• they are active all year, and breed from March to June
  • usually nest in tree cavities (abandoned nests of other squirrels or birds), but may construct a drey in summer
  • are clumsy walkers
  • can glide up to 65 metres, dropping about 1 metre for each 2 metres of glide length
  • are very maneuverable, able to make a 90-degree turn in flight, or even to corkscrew around a tree and land on the same tree at a lower point
  • after landing on a tree, they immediately scurry around to the other side, in case they are being pursued or watched by a predator
  • are preyed upon by owls, hawks, weasels, coyotes, raccoons, bobcats, lynx, wolves, foxes, cougars, and domestic cats
  • are especially vulnerable to large nocturnal owls like Great Horned and Barred Owls
  • in Oregon, Northern Flying Squirrels make up about 50-60% of the diet of the endangered Spotted Owl, which consumes an average of 260 squirrels per owl per year
  • Northern Flying Squirrels eat mainly fungi (especially truffles) and lichen, along with seeds and nuts of trees. They supplement this with fruit, tree sap, buds, insects, small birds and eggs, small mammals, and carrion
  • they are a keystone species, vital to their environment due to their feeding activities which disperse tree seeds and the spores of symbiotic fungi throughout the forest

Join us next Friday for a chance to see these amazing animals!

My main source for information on Northern Flying Squirrels was the excellent book The Natural History of Canadian Mammals by Donna Naughton.

Celebrity Swans and Weasels at Sikome Lake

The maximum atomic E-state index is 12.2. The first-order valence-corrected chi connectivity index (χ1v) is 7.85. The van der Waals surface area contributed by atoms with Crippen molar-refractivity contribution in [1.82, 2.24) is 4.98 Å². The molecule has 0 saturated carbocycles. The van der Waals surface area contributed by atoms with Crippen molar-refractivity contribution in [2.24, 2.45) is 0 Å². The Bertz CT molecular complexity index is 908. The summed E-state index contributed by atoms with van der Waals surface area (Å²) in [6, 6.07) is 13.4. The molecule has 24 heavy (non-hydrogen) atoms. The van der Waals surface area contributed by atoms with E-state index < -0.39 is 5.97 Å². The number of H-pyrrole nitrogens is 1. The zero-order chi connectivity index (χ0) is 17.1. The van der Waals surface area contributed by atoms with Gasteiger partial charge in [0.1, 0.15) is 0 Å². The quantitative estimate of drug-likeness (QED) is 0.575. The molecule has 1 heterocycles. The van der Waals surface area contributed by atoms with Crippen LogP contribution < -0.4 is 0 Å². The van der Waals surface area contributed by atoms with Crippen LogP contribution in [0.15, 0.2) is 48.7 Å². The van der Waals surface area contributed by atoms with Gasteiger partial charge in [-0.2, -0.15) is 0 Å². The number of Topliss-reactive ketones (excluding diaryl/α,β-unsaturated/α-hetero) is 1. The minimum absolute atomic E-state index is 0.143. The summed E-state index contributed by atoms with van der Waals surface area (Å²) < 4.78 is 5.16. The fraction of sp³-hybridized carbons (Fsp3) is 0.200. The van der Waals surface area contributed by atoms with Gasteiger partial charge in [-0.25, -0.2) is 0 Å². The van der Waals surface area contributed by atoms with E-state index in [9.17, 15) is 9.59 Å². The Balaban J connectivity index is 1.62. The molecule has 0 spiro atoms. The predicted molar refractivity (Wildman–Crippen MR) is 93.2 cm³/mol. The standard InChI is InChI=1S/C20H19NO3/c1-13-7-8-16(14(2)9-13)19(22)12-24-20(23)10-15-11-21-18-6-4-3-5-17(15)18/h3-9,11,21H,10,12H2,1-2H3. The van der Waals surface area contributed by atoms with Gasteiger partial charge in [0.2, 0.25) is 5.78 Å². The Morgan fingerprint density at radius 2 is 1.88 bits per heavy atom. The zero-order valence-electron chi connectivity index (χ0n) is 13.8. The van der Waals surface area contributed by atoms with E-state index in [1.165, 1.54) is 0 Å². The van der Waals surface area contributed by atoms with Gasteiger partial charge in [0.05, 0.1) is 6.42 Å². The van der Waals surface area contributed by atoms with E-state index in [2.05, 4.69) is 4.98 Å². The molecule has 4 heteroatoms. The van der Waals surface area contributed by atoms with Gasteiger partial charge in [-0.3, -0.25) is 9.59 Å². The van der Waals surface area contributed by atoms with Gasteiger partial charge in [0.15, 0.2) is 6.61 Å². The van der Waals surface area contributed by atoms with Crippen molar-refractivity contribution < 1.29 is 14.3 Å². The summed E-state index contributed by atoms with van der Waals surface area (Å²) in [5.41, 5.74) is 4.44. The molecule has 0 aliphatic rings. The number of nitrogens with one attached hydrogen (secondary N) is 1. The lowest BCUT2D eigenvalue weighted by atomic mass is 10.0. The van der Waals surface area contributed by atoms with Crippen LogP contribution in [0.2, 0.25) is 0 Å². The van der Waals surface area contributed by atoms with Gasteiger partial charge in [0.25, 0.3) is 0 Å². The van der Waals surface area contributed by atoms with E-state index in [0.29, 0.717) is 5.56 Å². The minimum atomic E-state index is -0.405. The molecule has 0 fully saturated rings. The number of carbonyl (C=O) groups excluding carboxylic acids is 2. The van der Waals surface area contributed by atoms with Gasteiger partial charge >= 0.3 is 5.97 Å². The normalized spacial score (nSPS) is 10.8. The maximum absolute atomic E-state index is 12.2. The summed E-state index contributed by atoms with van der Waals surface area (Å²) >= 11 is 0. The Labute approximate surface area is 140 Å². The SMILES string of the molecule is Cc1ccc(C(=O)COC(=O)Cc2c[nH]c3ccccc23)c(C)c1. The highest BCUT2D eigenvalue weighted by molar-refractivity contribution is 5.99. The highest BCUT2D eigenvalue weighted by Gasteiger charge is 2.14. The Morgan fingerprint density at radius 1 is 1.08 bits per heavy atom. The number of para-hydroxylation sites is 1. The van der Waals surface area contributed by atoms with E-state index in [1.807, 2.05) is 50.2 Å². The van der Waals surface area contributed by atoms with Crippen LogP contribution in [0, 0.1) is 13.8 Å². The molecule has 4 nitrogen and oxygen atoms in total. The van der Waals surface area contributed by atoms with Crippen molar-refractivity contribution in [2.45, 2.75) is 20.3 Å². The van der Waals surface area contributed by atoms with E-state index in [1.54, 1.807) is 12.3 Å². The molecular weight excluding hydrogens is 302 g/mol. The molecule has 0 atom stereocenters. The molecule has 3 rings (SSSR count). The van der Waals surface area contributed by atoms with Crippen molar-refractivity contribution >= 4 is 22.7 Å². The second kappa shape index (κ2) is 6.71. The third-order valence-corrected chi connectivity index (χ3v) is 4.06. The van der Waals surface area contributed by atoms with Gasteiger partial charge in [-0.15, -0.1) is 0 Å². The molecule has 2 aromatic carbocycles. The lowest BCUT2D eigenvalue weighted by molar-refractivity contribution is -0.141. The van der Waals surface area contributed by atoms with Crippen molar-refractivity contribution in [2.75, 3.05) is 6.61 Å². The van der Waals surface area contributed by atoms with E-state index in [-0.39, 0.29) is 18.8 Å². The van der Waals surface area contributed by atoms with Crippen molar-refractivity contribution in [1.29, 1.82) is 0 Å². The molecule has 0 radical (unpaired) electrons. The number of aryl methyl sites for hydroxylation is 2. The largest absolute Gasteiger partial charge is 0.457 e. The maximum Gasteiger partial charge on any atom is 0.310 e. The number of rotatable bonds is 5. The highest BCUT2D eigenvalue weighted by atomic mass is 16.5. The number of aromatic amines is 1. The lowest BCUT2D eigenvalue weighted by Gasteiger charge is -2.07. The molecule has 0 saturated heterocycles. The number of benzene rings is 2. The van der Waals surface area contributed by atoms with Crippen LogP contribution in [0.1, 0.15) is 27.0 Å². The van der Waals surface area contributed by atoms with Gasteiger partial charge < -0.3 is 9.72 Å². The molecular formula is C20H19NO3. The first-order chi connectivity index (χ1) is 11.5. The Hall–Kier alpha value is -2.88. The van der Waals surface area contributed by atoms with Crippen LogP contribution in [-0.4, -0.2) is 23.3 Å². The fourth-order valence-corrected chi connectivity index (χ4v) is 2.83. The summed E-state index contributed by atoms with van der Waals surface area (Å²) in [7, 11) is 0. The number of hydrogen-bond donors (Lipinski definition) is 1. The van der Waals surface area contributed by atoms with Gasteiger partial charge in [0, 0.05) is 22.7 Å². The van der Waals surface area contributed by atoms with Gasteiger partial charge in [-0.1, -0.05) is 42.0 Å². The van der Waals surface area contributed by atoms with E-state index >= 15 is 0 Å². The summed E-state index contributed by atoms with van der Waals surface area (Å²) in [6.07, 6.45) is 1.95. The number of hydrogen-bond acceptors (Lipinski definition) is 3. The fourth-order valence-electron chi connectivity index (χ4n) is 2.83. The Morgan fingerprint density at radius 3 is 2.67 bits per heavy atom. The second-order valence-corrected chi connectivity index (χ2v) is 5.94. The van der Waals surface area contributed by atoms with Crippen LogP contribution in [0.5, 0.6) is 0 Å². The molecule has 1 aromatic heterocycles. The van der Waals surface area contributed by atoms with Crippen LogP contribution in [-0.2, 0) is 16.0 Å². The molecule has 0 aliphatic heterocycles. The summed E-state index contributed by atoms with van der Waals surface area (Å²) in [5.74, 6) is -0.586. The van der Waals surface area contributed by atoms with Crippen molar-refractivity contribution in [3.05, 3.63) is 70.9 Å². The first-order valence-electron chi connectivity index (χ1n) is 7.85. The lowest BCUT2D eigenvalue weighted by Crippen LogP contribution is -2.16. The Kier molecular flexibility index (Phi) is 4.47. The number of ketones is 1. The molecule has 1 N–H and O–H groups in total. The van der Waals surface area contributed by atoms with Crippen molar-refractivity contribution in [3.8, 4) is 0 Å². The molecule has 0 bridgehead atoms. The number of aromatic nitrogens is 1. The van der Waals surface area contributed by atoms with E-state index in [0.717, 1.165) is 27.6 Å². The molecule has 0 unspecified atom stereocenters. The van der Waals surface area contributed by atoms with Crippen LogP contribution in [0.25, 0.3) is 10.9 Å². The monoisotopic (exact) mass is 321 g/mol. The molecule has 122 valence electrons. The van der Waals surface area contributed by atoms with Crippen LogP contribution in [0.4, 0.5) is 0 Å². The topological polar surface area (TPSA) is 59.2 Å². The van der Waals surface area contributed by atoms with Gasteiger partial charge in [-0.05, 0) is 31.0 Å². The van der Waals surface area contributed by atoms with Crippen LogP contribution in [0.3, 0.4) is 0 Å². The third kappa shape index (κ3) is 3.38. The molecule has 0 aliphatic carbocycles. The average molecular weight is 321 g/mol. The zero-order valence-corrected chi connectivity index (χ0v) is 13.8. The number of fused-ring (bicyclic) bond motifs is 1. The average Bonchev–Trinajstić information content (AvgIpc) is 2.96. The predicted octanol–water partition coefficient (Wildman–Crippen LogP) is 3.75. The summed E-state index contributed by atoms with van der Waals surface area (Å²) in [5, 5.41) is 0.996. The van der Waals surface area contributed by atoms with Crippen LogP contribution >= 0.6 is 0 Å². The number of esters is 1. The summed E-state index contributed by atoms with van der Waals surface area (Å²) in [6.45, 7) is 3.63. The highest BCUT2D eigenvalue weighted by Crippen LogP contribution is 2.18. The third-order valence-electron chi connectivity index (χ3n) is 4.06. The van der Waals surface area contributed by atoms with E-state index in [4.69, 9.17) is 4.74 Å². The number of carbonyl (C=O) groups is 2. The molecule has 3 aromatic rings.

Posted by Dan Arndt

This week we headed down to Sikome Lake in search of the beginnings of the massive waterfowl flocks that we find along the Bow River each winter. We were not at all disappointed as there seemed to be no end of Mallards and Canada Geese flying overhead, but on top of that, we had a few pleasant surprises throughout this area of Fish Creek Provincial Park.

Sikome Lake - November 23, 2014

Sikome Lake – November 23, 2014

Underneath the paired bridges over the Bow River, we found this immature Tundra Swan, which seemed to have made friends with a few Mallards. While it was a little out of place among the many smaller waterfowl, it didn’t seem too disoriented, and not visibly injured, so we took some photos, had a bit of a chat about why this particular juvenile was a Tundra Swan and not a Trumpeter Swan, and then headed on our way. Hopefully this young bird will head south before the weather turns again!

Long-tailed Weasel Pentax K-5 + Sigma 150-500@500mm 1/500sec., ƒ/6.3, ISO 1600

immature Tundra Swan
Pentax K-5 + Sigma 150-500@500mm
1/500sec., ƒ/6.3, ISO 1600

immature Tundra Swan Pentax K-5 + Sigma 150-500@500mm 1/500sec., ƒ/6.3, ISO 3200

immature Tundra Swan
Pentax K-5 + Sigma 150-500@500mm
1/500sec., ƒ/6.3, ISO 3200

We headed over to the area where, for many years, a family of Great Horned Owls has nested, and while we were in the area, we stumbled across another local celebrity. A Long-tailed Weasel in winter plumage was actively hunting and caching food away for the winter, relentlessly picking off every Meadow Vole it can find, as evidenced by the fact that even with our minimal encounter with it, it hunted one down and headed back to its cache again. The entire encounter lasted about five minutes, and left all of us happy and quite satisfied with our looks at this beautiful, and often quite shy creature.

Long-tailed Weasel Pentax K-5 + Sigma 150-500@500mm 1/1250sec., ƒ/6.3, ISO 3200

Long-tailed Weasel
Pentax K-5 + Sigma 150-500@500mm
1/1250sec., ƒ/6.3, ISO 3200

Long-tailed Weasel Pentax K-5 + Sigma 150-500@500mm 1/1250sec., ƒ/6.3, ISO 3200

Long-tailed Weasel
Pentax K-5 + Sigma 150-500@500mm
1/1250sec., ƒ/6.3, ISO 3200

Long-tailed Weasel Pentax K-5 + Sigma 150-500@500mm 1/1250sec., ƒ/6.3, ISO 3200

Long-tailed Weasel
Pentax K-5 + Sigma 150-500@500mm
1/1250sec., ƒ/6.3, ISO 3200

Nearby, we found the adult Great Horned Owl pair in their usual haunt, followed quickly by a pair of Merlins fighting over a meal of relatively unknown identity, which gave us a little bit of concern for the safety of the Long-tailed Weasel, since it would make a fine meal for either of these predatory birds, but with all of the small birds and many voles around, it’s likely much safer than we gave it credit for.